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Research Papers: Materials and Fabrication

Combined Effect of Temper and Hydrogen Embrittlement on Threshold for Hydrogen-Induced Fracture in Cr-Mo Steels

[+] Author and Article Information
Hidenori Shimazu

Graduate School of Ibaraki University,
4-12-1, Nakanarusawa, Hitachi,
Ibaraki, 316-8511, Japan
e-mail: 11ND202R@hcs.ibaraki.ac.jp

Shinji Konosu

Ibaraki University,
4-12-1, Nakanarusawa, Hitachi,
Ibaraki, 316-8511, Japan
e-mail: konosu@mx.ibaraki.ac.jp

Yoichi Tanaka

Nippon Steel Techno-Research,
Arde-Building-Higobashi,
9F 1-15-27, Edbori, Nishiku,
Osaka City, Osaka, 550-0002, Japan
e-mail: tanaka-youichi@nstr.co.jp

Masao Yuga

JFE Steel Corporation,
Steel Products Research Department,
1-1, Minamiwatarida-cho, Kawasaki-ku,
Kawasaki 210-0855, Japan
e-mail: m-yuga@jfe-steel.co.jp

Hiroshi Yamamoto

Chiyoda Corporation,
Minatomirai Grand Central Tower,
4-6-2, Minatomirai, Nishi-ku,
Yokohama 220-8765, Japan
e-mail: hiroshiyamamoto@ykh.chiyoda.co.jp

Naotake Ohtsuka

Mu Ltd.,
REC-Hall, 1-5 Yokotani,
Seta Oe-cho,
Ohtsu 520-2194, Japan
e-mail: ohtsuka@mu-frontier.com

Contributed by the Pressure Vessel and Piping Division of ASME for publication in the Journal of Pressure Vessel Technology. Manuscript received March 30, 2012; final manuscript received November 22, 2012; published online March 18, 2013. Assoc. Editor: David L. Rudland.

J. Pressure Vessel Technol 135(2), 021406 (Mar 18, 2013) (7 pages) Paper No: PVT-12-1035; doi: 10.1115/1.4023423 History: Received March 30, 2012; Revised November 22, 2012

This paper presents the results of the research activities of the subcommittee on hydrogen embrittlement of the Japan Pressure Vessel Research Council (JPVRC). The combined effect of temper embrittlement and hydrogen embrittlement in Cr-Mo steels is discussed. It has been recognized that Cr-Mo steels used widely in the refining and petrochemical industry are quite susceptible to temper embrittlement. Although the synergistic relation between temper embrittlement and hydrogen embrittlement is a matter of major concern, studies regarding this subject are rarely encountered. Task group VIII (TG8) of the JPVRC conducted fracture toughness tests for three kinds of 2.25Cr-1Mo steels and 2.25Cr-1Mo-0.3 V steel. These steels were prepared by subjecting them to normalizing, tempering, and postweld heat treatments (PWHTs) which simulated actual conditions. Some specimens were embrittled by step cooling (Socal-1 treatment). It was found that the threshold for hydrogen-induced fracture was lowered when the specimen was exposed to pressurized hydrogen gas (15 MPa) for 48 h at 450 °C and there was no marked indication of the synergistic action concerning this embrittlement.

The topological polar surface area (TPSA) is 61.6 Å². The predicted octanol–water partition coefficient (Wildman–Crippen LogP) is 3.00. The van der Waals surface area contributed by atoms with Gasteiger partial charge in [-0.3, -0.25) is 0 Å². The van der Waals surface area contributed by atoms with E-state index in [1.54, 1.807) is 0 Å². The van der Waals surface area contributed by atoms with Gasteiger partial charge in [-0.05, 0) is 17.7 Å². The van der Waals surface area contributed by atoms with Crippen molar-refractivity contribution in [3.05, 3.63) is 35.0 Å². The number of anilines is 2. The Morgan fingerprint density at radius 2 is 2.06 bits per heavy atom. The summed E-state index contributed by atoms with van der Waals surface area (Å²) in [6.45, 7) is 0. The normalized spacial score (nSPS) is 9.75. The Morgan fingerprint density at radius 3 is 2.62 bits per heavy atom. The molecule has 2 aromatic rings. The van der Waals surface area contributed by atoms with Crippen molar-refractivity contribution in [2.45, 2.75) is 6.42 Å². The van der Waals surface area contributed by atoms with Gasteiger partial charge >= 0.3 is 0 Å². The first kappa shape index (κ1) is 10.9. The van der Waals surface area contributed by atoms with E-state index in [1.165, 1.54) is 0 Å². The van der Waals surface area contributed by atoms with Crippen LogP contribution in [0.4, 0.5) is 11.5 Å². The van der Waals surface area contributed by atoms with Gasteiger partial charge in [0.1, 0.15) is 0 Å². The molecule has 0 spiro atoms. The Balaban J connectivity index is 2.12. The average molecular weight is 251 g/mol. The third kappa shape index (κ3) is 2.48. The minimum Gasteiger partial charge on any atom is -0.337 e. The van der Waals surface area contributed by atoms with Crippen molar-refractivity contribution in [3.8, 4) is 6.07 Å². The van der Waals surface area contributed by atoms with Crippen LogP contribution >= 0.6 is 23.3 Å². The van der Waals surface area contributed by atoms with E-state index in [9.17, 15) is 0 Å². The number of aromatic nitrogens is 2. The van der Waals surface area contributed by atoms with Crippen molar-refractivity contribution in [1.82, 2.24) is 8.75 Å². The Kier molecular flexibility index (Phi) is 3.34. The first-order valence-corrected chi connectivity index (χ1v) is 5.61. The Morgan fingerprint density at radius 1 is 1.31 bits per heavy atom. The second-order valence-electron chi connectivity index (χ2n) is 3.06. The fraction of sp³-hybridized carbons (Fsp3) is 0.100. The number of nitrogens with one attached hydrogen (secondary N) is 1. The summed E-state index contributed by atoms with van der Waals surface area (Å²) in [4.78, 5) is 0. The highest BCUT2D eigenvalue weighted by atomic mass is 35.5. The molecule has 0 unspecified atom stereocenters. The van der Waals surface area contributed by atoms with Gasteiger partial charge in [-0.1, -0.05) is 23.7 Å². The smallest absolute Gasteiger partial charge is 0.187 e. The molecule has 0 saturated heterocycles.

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Figures

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Fig. 1

Geometry of compact tension specimen

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Fig. 2

Block diagram of a dc-potential drop measurement system

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Fig. 3

Offset potential drop technique to determine the onset of subcritical crack growth

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Fig. 4

KIH and KIC are plotted for the corresponding FATT, together with the data obtained by TG2 [5] and TG7 [7] of the JPVRC

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Fig. 5

Hydrogen thermal desorption results [9] obtained for remnant parts of broken H-charged Charpy specimens of the steels A, B, C, and V, where the heating rate was 100 °C/h

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Fig. 6

Typical SEM images of the fracture surfaces for the H-charged SCHT steel-B associated with a progressive increase in crack extension. (a) Mainly IG mode, (b) IG + QC modes, (c) QC + MVC modes.

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Fig. 7

Typical SEM images of the fracture surfaces at the initiation region for the H-charged steel-C with different heat treatments. (a) as-PWHT and (b) PWHT + SCHT.

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Fig. 8

Typical SEM images of the fracture surfaces at the initiation region for the H-charged steel-V with different heat treatments (a) as-PWHT (b) PWHT + SCHT.

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